Communicating opinion survey results to employees

The first of a series of guest blogs – today Christopher Dean from theblueballroom talks about the roll of internal communications in succesful employee surveys.

Listen, talk… then act

One of the worst mistakes managers can make is to raise employees’ expectations, then fail to follow through with a meaningful response.

When managers tell staff that their views are important and urge them to speak up, they must then listen to what their staff are telling them and act on it.

All too often, the only visible response to an employee opinion survey is the communication of very topline results alongside a short message from the CEO thanking staff for participating.

Management may well take action on issues raised through the survey. However, such initiatives often come to fruition months later and are not then identified as responses to the survey feedback.

theblueballroom has supported a range of companies in communicating employee opinion survey findings at single sites, nationally, internationally and globally. However, whatever the size of your organisation, our advice is the same: the right response to upward communication is dialogue, not downward communication.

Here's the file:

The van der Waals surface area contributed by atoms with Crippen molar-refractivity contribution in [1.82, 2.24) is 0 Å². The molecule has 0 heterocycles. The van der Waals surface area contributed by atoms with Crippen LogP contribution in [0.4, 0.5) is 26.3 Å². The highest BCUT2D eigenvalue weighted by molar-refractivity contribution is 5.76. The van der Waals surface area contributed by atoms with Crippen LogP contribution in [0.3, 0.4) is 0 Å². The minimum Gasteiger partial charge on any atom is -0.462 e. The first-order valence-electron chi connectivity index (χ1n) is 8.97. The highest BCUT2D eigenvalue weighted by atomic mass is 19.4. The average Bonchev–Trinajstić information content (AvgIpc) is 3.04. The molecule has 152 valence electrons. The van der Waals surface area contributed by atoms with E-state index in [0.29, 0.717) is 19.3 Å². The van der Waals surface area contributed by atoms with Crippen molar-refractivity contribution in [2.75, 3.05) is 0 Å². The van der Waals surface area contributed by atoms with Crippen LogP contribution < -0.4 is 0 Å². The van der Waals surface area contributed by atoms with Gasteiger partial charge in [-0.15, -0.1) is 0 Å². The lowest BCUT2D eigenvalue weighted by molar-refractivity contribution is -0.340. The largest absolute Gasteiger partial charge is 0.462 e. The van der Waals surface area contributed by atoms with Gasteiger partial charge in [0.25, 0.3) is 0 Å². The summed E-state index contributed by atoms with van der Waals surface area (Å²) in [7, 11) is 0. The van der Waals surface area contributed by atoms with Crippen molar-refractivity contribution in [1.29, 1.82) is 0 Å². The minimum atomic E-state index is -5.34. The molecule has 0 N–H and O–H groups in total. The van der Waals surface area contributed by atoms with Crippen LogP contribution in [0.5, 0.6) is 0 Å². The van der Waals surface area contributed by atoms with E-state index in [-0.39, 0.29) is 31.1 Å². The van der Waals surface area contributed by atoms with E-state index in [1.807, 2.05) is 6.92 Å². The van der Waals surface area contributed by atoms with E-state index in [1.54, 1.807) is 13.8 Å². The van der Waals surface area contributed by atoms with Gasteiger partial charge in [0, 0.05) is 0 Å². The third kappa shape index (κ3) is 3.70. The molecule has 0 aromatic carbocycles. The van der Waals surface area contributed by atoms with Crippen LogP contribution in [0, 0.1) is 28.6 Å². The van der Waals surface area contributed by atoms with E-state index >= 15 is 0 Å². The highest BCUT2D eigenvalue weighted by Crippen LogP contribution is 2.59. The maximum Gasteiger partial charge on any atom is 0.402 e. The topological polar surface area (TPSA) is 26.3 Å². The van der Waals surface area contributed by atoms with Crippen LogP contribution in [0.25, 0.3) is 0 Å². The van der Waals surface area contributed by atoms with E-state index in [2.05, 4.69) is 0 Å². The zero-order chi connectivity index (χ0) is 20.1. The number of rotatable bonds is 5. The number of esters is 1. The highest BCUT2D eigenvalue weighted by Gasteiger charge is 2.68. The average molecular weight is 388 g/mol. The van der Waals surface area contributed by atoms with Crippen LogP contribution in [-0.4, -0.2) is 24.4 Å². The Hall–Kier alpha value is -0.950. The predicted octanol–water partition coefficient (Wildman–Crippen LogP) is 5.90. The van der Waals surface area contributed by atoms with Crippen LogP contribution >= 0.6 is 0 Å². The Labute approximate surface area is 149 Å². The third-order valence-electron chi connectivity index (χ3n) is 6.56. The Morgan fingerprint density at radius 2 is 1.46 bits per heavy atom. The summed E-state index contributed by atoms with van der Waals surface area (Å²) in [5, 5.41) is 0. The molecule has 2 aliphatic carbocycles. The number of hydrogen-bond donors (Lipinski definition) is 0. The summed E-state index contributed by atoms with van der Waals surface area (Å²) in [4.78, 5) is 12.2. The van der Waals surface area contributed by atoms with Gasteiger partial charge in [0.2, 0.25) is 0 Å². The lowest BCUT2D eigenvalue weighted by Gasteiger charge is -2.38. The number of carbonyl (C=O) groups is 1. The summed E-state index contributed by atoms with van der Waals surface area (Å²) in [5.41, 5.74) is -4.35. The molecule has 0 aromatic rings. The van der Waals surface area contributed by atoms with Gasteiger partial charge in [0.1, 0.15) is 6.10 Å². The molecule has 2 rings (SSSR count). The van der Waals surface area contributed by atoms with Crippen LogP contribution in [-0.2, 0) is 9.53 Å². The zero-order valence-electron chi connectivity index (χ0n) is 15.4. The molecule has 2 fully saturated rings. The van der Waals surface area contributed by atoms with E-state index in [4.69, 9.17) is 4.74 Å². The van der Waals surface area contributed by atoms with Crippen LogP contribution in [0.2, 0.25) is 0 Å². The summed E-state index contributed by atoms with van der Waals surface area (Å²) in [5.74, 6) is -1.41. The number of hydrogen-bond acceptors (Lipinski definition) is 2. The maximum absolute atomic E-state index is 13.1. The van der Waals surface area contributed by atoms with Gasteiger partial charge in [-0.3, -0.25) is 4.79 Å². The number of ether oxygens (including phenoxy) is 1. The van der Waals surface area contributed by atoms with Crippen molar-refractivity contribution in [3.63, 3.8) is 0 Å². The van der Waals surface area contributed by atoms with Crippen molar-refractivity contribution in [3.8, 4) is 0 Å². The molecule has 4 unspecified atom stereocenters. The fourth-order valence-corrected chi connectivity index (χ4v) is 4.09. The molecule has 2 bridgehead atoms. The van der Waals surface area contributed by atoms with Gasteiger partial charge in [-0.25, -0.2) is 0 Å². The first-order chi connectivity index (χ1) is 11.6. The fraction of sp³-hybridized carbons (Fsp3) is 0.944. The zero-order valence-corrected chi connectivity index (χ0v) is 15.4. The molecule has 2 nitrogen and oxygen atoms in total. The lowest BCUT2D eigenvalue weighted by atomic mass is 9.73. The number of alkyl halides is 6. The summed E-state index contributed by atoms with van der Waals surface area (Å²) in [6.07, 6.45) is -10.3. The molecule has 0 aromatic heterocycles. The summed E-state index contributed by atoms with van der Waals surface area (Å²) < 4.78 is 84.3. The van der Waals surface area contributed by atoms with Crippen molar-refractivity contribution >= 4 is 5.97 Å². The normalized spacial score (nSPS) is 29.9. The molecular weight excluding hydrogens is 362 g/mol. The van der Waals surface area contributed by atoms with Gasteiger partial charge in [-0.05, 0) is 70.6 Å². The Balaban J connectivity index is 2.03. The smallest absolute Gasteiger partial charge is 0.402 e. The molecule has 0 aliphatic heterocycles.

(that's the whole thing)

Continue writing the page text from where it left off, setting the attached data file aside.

Yes, companies need to communicate topline results across different teams and functions so that employees have a shared sense of how colleagues locally and elsewhere in the company are feeling.

For example, for four successive years we presented topline site results to employees at a company’s European regional headquarters, alongside results for the HQ’s global business unit and its global group.

The key to credible communication here is those much claimed but rarely demonstrated values of ‘openness and honesty’. So don’t just publish the results. Get relevant senior managers to comment candidly on them. Identify key areas for concern and communicate the management’s commitment to address them.

However, the majority of issues will be at a team or department level. These are best explored by focus groups of around 10 people, which are empowered rather than led by managers.

Our approach is to provide workshops for managers and focus group leaders to help them provide group members with direction and ensure that their proposals are specific, measurable, attainable, realistic and timely.

However, it is not enough to address issues – you must also be ‘seen’ to be addressing them. So provide employees at all levels with regular bulletins about progress on survey-related initiatives.

Finally, a week before your next survey is due to start, remind everyone about the issues that were raised by the last survey and what has been done since. Higher survey participation rates and better engagement results need to be earned…

theblueballroom is a specialist internal communications agency in Surrey, helping organisations succeed through effective employee communication.